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In the United States, around $400 billion is spent on advertising each year. That's "billion" with a "b." A slice of that goes to producing photos for those advertisements. Commercial photographers can make a career out of shooting objects for advertisements, and in this tutorial, I'll walk you through the process. I'll explain how to decide about props, setting, lighting and toning. Mastering the "product shot" could lead to your next six-figure income (or maybe just some great eBay auctions) - either way it will be fun.
For this tutorial, I thought long and hard about what to shoot, and I decided to shoot a fountain pen. Like many consumer goods (electronics and jewellery etc), it's small. Secondly, this particular fountain pen isn't made anymore, so you don't need to worry about my credibility. I promise, I'm not actually trying to sell you anything.
Thirdly, this pen is made of shiny black plastic, a very hard material to photograph well. Finally, fountain pens, at least in the U.S., have a general feeling of classy nostalgia surrounding them. This makes it easy to choose a mood and atmosphere for the image. The image below is a quick snapshot of the pen, a Sheaffer's from the 1960's. Sheaffer is still around, but this pen hasn't been produced in at least 40 years.
All good ads tell a story. The narrative is a powerful way to influence people. So I want my fake ad to also tell a story. The story I decided on came about when thinking of where to shoot my product. The pen we are photographing has gold accents, so I thought of shooting it with something sepia toned to match the color.
I decided on an old atlas that has a warm, sepia background to each map. The atlas also has the old-fashioned feel to match the pen. My story emerged - traveling. All the pieces were coming together.
An old art and design rule is that when you're creating a scene, it's a good idea to have an odd number of objects in that scene. For whatever reason, it looks more natural. My atlas (and a bookshelf) was really going to act as my background, so I didn't really count those. So in addition to the pen, I wanted to find two more objects to help tell my story. The first was a compass that had brass accents, mimicking the pen. What better object to add to the story of our traveler?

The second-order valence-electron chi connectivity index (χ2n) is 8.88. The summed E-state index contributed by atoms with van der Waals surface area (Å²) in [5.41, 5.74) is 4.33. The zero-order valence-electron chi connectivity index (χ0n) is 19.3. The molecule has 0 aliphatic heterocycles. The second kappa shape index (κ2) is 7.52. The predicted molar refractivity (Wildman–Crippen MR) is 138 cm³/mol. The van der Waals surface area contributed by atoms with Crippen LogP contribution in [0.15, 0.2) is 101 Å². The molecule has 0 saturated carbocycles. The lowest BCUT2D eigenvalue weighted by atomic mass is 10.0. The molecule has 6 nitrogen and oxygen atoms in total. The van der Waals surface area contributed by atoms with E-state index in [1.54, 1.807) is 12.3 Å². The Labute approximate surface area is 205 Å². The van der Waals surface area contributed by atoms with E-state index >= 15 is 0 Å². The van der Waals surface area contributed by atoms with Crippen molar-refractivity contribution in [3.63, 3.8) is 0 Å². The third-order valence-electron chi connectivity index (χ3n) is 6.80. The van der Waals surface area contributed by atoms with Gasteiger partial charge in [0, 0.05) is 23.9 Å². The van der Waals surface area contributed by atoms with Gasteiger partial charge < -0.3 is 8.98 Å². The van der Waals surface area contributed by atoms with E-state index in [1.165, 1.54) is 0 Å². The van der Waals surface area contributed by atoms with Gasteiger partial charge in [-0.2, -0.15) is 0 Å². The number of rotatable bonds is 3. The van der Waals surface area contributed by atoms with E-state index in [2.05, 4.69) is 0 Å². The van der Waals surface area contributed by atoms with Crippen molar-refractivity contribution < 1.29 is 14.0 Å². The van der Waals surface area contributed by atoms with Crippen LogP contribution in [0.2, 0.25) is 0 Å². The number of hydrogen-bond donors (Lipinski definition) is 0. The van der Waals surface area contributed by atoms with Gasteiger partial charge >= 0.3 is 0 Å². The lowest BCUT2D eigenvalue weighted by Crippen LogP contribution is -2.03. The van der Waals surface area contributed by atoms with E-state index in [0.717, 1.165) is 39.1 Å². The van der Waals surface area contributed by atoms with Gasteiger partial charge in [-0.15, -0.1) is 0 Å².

Objects can be displayed in many different ways. Just like human models, objects can have many poses. Your job is to find your object's most flattering pose. For the pen, I wanted it open with the tip or nib exposed, and I wanted the photo to have some action to it.
The theme is traveling, an active process. So instead of having the pen at rest on its side, I wanted it standing straight up. In the world of Photoshop, you can make things looks like they're floating, but I wanted a pretty realistic image, so I needed something for the pen to be propped up against. I found a small wooden box with brass accents, again to match the warm, golden color scheme.
As you may have noticed, my wooden box is less than two inches high. There's no way that the pen could balance against it. The pen is too tall and top heavy and the box is too short. I didn't want to open the box because then you have to have something in it. You can't just have an empty box sitting there. So I decided to "augment" reality.
I balanced the pen against the box in two ways. First, I tied a piece of black thread to the clip of the pen and secured that to a rod running over the scene. Secondly, I attached a small loop of black electrical tape to the back of the pen in order to tape it to the box. The tape was totally hidden, but the thread needed to be removed in post-production.